LL to make “concerted effort” on content protection

Stroker Serpentine and those involved in the class action against Linden Lab over content protection have reached an out-of-court settlement with the makers of Second Life.

During a recording of Metaverse TV’s Grumpy Old Avatars, Stroker stated:

“We settled the lawsuit with Linden Lab. We settled amicably, and reasonably, and we’re anticipating a concerted effort on Linden’s behalf going forward towards content protection and the rights of content creators and at least being aware of the fact that there is a lot of content theft going on out there.”

Precisely what this means for SL as a whole is unclear. That settlement has been reached would indicate that both sides realised they had slim chances for an outright “win”. That action of some description is now anticipated on the part of Linden Lab is clear. Quite what that action will be remains to be seen.  One wonders if the shelved Content Management Roadmap may get a dusting-down; if it does, then it needs to be given a long, hard look. The first cut wasn’t that impressive.

The legal department at Battery Street seems to have its hands full right now…

RedZone and security: separating fact from fiction

The mills continue to churn on the matter of RedZone and its ilk. As such, I thought I’d pause for breath and try to sort some of the wheat from the chaff for those still confused. I’m deliberately avoiding any attempt to delve deeply into the more questionable aspects of RedZone and its data-gathering, and focus on the raw facts in the hope of illuminating the bare bones of why RedZone has little or no legitimate use in matters of security.

Myth 1: RedZone prevents copybotting

No, it doesn’t. It doesn’t even deter copybotting. RedZone attempts to identify known malicious viewers – which sounds good until you consider the following:

  • Anyone seriously engaged in content ripping (aka copybotting) knows how to hide the identity of the Viewer they are using so that it appears to be perfectly legitimate – thus RedZone cannot identify it. They can therefore create an alt, enter a sim, be scanned a “legal” and still copy items on display
  • Copybotting existed long before the Viewer was open sourced. As such, while the Viewer is the most convenient way to rip content, it is not the only means. The code for content ripping is still available to those that want to use it. There are also software applications that can be used for certain types of content theft. RedZone cannot even detect such activities – much less stop them- RedZone cannot even detect, much less stop them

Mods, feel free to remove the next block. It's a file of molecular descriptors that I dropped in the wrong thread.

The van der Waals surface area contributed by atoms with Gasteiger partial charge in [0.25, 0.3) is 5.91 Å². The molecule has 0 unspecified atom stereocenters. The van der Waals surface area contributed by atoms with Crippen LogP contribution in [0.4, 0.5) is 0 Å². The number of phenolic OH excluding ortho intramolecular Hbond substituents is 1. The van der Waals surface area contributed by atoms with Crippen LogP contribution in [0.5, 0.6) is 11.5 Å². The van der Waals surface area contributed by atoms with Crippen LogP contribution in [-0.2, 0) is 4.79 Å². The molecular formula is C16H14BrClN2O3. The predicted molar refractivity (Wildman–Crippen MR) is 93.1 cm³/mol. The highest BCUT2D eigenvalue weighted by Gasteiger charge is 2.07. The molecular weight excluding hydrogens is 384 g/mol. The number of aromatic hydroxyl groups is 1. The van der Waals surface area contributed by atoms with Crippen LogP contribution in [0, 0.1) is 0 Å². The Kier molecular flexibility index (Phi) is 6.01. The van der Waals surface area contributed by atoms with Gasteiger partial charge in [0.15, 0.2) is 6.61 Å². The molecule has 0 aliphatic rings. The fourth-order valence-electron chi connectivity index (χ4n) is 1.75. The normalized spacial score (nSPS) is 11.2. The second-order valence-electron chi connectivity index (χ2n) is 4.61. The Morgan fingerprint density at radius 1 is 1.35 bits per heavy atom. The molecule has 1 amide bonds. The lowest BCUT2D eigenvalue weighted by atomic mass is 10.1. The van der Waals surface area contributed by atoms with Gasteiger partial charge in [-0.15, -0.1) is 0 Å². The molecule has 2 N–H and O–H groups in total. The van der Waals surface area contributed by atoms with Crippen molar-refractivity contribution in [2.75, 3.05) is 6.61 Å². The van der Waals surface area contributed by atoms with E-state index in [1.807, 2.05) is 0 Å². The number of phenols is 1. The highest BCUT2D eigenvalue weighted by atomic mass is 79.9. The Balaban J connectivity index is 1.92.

• RedZone works on the assumption that the Copybotter will actively engage in theft within the shop. Some may – and will likely avoid detection, as noted above. However, the simplest way to copy something is to legitimately buy it and then rez and copy it away from the store, rendering RedZone pointless.

So, don’t be fooled. In terms of “stopping copybotting” RedZone will be about as effective as using a wet paper bag to stop a bullet. At L$3999 a pop, that’s an awfully expensive wet paper bag…

Myth 2: RedZone prevents griefing by alts

RedZone is no better than any non-invasive (and cheaper) security tools for stopping griefing. In many respects, it is actually worse.

Much is made of RedZone’s ability to “identify alts” and so “stop griefers returning”. While this makes good reading, let’s look at the facts.

RedZone uses a method of obtaining avatar data and IP addresses (through a media stream exploit) and then compares results, the “theory” being that if two avatars have the same IP address, they “must” be alts of one another. BUT…the system ignores the fact that the vast majority of IP addresses currently in use are dynamic and can be changed frequently.

For example, I can turn my router off for 3 or more minutes, and when I power it back on again, I have a “new” IP address assigned to me by my ISP – an IP address that was previously been used by someone else possibly in the same general geographical location as me, but certainly using the same ISP.  This means that potentially:

  • *If* I were a griefer, I could avoid detection on a sim using RedZone simply by forcing my ISP to assign me a new IP address and then creating a throw-away alt.  There is a better than even chance that RedZone would not detect me, leaving me free to go about my dirty business
  • As someone who does not engage in griefing, I could be innocently accused and convicted of the crime, simply be because my ISP has assigned me a dynamic IP address that was previously associated with a “griefer”

RedZone further fails to acknowledge the existence of “block” IP addressing – such as might be used within an office building, or in an apartment block or by an Internet cafe, and so on. This means that if *one* person is identified as a “griefer” on that IP address – then all users of that IP address “must” be alts of the “griefer” – and are therefore banned.